Purab Aur Pashchim has a good concept, but had a not-so-good execution and drags in some parts, but don had a unique story. I guess a film that has unique story, good acting, a perfect screenplay and good dialogues should be included in such a list always – even if it is an out and out commercial film like sholay, waqt or amar akbar anthony.
Well said bro
Mera Naam Joker, Shaheed, Teesri Kasam, Garm Hawa, Bhuvan Shome…..
Thanks for this! I’ve been waiting with baited breath 🙂
I think Pakeezah should be second. And its wonderful that Pyaasa is #1.
This list is a great service. Thanks for taking the time to put it together, Mrs 55. Hope the wedding plans are going well. All the best.
Nice list! I have not seen everything on it. I plan to watch Guru Dutt films before anything else from this list. I can argue against some films on the list but that’s personal choice for you. Oh and I would definitely include Andaaz (1949) on my list. Nargis was brilliant.
DDLJ cultural phenomena. people talk to me about this film if they are from China or Egypt.
Boot Polish 1954 what a simple non clichéd uplifting and life affirming movie.
Yeah, but she has clarified that this list is from 1949 to 1979, and DDLJ was 1995.
This is an incredible list of incredible films. And this is an incredible website, too!!! Thanks!
This list is a near-to-perfect balance of commercial and art-house Bollywood classics, a job well-done I must add, although I may not agree with the inclusion of one or two films in this list…personally, I would exclude Yashji’s Waqt and replace it with another film of his, namely the intensely suspenseful thriller Ittefaq (1969)…would also personally include Shyam Benegal’s Bhumika (1977), Mehboob Khan’s Andaaz (1949), Satyajit Ray’s Shatranj Ke Khiladi (1977) and Chetan Anand’s Neecha Nagar (1946) in this list.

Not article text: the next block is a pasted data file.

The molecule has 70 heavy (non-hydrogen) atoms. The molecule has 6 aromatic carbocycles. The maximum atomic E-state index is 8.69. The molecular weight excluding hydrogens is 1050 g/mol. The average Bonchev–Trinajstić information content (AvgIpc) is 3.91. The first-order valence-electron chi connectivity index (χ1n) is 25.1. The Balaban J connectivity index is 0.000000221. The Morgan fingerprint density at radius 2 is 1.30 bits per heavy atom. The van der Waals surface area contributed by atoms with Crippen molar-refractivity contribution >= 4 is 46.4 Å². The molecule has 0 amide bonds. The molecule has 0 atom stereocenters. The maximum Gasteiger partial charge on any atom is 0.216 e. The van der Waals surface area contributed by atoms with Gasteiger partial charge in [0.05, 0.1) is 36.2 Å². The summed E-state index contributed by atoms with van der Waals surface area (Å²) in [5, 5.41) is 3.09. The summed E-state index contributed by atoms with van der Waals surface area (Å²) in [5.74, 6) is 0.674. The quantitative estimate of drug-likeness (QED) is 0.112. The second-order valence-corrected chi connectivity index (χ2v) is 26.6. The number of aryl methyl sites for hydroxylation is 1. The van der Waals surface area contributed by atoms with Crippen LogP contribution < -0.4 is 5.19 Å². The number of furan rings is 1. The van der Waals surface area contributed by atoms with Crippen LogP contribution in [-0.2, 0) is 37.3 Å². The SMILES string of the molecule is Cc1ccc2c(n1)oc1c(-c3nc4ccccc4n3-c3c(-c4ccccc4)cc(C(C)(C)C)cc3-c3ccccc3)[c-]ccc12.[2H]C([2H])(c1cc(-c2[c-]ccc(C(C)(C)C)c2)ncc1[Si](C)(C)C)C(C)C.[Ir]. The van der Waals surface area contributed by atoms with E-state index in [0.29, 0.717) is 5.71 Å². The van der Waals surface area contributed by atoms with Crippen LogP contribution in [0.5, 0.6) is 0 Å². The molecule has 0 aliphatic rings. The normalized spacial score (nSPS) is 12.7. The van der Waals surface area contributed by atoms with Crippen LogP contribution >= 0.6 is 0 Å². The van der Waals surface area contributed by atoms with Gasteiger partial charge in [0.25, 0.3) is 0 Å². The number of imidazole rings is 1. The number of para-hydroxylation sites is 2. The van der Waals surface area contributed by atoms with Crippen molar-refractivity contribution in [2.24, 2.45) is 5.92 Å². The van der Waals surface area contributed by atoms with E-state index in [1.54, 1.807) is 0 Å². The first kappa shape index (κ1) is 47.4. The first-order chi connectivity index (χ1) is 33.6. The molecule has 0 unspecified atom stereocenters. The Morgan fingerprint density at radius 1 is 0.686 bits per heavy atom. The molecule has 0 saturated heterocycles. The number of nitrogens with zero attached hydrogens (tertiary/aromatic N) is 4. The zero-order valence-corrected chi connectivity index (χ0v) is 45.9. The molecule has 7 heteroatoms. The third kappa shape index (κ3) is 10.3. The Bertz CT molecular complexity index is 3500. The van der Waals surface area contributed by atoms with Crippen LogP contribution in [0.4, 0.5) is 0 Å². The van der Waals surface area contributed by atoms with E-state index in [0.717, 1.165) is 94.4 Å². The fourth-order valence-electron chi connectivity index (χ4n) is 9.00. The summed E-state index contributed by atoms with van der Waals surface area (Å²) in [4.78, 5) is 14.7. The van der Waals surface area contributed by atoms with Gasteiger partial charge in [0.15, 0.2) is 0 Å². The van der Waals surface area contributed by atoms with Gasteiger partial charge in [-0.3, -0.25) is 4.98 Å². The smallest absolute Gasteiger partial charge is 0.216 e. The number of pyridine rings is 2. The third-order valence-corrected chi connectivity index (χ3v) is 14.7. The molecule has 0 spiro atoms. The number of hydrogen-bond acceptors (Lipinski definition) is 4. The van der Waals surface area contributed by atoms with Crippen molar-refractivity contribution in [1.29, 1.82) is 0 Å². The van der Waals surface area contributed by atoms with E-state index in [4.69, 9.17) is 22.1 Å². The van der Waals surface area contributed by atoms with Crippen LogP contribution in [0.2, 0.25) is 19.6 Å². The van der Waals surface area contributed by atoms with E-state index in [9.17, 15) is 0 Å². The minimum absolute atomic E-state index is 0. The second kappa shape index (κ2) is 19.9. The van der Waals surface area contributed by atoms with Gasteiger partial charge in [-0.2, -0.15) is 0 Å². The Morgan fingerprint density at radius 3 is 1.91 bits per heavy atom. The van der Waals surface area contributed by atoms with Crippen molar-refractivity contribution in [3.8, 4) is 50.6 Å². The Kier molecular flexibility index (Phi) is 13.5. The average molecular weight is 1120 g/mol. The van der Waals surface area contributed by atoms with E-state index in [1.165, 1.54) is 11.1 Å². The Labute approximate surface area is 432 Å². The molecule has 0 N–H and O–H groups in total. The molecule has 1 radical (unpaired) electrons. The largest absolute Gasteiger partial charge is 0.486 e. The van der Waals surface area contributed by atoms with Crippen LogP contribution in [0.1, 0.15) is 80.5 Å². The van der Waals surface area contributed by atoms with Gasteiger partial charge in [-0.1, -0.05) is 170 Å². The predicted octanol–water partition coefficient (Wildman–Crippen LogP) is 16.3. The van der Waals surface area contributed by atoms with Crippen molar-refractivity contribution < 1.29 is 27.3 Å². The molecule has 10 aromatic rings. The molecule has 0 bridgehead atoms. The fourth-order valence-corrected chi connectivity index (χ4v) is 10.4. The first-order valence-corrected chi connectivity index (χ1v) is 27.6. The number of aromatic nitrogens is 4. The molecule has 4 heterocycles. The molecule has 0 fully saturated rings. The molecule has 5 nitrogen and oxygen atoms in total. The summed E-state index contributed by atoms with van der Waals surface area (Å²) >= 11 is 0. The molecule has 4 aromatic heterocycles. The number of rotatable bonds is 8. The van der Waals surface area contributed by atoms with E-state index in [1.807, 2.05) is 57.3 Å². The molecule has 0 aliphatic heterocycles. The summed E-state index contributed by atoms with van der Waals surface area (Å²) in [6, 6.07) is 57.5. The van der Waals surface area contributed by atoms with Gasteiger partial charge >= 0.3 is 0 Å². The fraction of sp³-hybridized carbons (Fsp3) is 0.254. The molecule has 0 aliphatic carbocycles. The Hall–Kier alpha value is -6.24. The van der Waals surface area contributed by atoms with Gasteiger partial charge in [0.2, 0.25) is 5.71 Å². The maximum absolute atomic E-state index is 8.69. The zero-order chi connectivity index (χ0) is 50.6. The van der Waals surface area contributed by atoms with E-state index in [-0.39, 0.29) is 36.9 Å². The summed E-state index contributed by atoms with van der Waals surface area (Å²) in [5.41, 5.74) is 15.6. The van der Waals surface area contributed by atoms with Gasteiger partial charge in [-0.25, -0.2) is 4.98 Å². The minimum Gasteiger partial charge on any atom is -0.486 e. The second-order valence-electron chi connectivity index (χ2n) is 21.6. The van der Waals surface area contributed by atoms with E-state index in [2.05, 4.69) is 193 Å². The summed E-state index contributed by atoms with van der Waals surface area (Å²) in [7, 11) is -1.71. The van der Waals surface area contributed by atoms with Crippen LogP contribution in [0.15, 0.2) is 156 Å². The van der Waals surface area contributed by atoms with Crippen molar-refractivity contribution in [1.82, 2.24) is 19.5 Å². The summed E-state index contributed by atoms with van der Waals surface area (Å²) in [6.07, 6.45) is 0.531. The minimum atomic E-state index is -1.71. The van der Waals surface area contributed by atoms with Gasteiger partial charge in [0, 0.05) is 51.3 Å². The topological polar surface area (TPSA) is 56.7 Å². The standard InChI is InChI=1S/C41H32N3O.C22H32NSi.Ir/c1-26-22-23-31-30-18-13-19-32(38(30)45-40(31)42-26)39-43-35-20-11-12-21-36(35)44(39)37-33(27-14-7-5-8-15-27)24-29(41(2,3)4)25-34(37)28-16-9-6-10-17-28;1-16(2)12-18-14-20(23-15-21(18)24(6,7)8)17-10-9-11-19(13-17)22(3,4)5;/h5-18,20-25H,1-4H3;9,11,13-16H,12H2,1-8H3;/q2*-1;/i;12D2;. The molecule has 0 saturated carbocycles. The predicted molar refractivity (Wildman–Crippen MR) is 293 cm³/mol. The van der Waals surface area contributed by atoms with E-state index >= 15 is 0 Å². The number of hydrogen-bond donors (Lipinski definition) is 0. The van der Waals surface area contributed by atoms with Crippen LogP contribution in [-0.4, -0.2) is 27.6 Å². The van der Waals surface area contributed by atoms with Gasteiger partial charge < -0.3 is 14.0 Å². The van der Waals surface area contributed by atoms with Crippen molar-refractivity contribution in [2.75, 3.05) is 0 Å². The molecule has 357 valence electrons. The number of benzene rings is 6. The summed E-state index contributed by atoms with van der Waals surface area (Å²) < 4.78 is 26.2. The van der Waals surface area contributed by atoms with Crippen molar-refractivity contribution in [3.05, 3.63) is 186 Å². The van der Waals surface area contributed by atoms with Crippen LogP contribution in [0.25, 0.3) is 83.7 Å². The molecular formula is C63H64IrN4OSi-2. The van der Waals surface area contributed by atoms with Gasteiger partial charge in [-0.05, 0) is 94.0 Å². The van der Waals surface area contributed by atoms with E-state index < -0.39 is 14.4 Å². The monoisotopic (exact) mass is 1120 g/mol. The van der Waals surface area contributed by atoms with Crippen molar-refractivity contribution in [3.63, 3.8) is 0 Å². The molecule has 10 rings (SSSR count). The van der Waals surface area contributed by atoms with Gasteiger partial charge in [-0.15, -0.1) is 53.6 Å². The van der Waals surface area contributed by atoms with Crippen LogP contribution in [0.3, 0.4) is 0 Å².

Itis reallly a valuable information for we old people/ old film lovers.
Good list. I will not add Bombai ka babu. There are many other classics better than this move. For comedy there is Padosan, for classic movie there is Seema, Teesri Kasam, Satyakam, Anubhav. And newer films like Lagaan and Tare zameen par.
The list of these classic films includes all the movies i have seen. some are my all time liked and left their foot print on mind as i had seen them in my childhood. In my opinion this list should include film produced and directed by V Shantaram ” Do Aankhe Barah Haath ” Film “.Parakh” and Dharmputra are also worth to be included.Can not be overlooked films ” Jailor” by Sohrab Modi ” .